The Roman Missal has shaped the liturgy for each of these services to highlight different elements of the Christmas story. Thus, “the first Mass honors the eternal generation of the Son from the Father, the second celebrates His incarnation and birth into the world, the third His birth, through love and grace, in the hearts of men [sic.]”.
The Gospel passage set for each Mass—reflected in the Gospel passages proposed by the Revised Common Lectionary—has led to the popular name for each service. Proper I offers Luke 2:1–14, which tells of the birth of Jesus and the angelic announcement to the shepherds in the fields; thus, people came to call the first Mass Angels’ Mass. Proper II proposes Luke 2:8–20, when the shepherds visit the newborn child and his parents; accordingly, it became known as the Shepherds’ Mass.
Proper III takes us to the majestic prologue to John’s Gospel, John 1:1–14, which tells in beautiful poetry of the coming of The Word, who takes on human flesh to live amongst us; this then characterises this service as the Mass of the Divine Word.
The three readings from the Epistles contain excerpts with short credal-like affirmations: “the manifestation of the glory of our great God and Saviour” (Titus 2:11–14), “when the goodness and lovingkindness of God our Saviour appeared” (Titus 3:4–7), and the statement that “in these last days [God] has spoken to us by a Son”, whose nature is explicated by a string of Hebrew Scripture citations (Heb 1:1–12). Each of these fits well for Christmas celebrations.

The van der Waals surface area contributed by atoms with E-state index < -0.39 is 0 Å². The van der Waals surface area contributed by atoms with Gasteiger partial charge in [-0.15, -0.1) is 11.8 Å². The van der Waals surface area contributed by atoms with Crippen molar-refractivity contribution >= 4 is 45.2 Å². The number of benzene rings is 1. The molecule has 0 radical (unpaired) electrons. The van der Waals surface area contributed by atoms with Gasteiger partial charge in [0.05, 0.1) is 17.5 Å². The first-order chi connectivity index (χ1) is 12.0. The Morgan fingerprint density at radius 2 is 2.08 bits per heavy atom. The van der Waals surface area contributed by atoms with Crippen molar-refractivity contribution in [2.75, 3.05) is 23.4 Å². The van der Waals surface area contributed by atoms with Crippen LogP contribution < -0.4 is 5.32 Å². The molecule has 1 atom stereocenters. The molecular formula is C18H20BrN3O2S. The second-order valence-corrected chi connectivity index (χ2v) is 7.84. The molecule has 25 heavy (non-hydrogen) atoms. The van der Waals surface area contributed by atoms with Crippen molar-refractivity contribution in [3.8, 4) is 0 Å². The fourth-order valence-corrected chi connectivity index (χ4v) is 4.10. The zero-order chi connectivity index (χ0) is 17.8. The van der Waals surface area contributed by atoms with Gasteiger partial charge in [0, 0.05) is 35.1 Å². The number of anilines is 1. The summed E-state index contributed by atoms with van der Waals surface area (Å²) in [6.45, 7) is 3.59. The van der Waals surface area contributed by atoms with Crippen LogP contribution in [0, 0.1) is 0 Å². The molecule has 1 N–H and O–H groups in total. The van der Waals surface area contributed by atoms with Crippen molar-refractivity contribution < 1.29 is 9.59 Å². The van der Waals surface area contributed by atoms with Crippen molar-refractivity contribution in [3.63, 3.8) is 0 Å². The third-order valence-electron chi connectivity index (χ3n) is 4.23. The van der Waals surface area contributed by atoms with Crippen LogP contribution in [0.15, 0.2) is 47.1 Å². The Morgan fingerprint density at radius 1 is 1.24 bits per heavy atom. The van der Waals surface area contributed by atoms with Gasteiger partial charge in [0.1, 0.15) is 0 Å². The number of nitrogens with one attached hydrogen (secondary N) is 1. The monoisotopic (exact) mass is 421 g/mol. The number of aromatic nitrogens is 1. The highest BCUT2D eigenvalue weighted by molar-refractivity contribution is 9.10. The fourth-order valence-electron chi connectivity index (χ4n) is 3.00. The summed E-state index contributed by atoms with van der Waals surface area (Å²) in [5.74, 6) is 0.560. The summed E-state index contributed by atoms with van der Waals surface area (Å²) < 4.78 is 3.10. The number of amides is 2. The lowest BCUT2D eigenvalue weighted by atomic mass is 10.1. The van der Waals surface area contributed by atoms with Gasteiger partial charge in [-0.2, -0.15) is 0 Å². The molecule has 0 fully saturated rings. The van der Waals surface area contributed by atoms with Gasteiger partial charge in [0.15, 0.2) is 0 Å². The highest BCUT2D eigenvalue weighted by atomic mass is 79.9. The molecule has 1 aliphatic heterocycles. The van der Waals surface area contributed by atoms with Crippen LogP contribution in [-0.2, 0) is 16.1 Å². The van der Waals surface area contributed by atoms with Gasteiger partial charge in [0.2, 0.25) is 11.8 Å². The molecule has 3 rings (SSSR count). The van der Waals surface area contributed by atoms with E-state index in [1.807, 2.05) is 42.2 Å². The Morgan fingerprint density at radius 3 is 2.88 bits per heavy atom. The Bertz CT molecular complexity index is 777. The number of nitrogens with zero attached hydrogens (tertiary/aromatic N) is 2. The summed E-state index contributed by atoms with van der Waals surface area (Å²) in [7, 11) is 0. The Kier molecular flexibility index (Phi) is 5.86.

Likewise, the three Hebrew Scripture passages themselves orient us towards God’s actions within human history. For Proper I, First Isaiah speaks about the child to be born, to be named “Wonderful Counsellor, Mighty God, Everlasting Father, Prince of Peace” (Isaiah 9:2–7). For Proper II, Third Isaiah declares, “the Lord has proclaimed to the ends of the earth, ‘see, your salvation comes’” (Isaiah 62:6–12). And for Proper III, Second Isaiah rejoices in “the messenger who brings good news, who announces salvation”, through whom “all the ends of the earth shall see the salvation of our God” (Isaiah 52:7–10).
Each prophetic passage, seen through the eyes of Christian faith, reflects the divine intention, made clear through Jesus, to offer salvation to every person on earth—prefiguring the good news of Jesus out of the different contexts of pre-exiling Israel (Isa 9), the hard years of Exile (Isa 52), and the time of rebuilding after that exile experience (Isa 62).
Finally, the psalms selected for these three services (Psalms 96, 97, and 98) contribute strongly to the joyful ethos of the Christmas celebrations, with the injunction to “sing to the Lord a new song” (96:1, 98:1) and “worship the Lord in the splendour of holiness” (96:9), singing praises (98:4–6) and rejoicing (96:11–12; 97:8, 12; 98:8), celebrating that “the Lord is king” (97:1) and “exalted overall gods” (97:9) and rejoicing that “the Lord, he is coming, coming to judge the earth … with righteousness, and with truth” (96:13; 97:2; 98:9). These are notes that are entirely appropriate and fitting for the joyful celebrations of Christmas!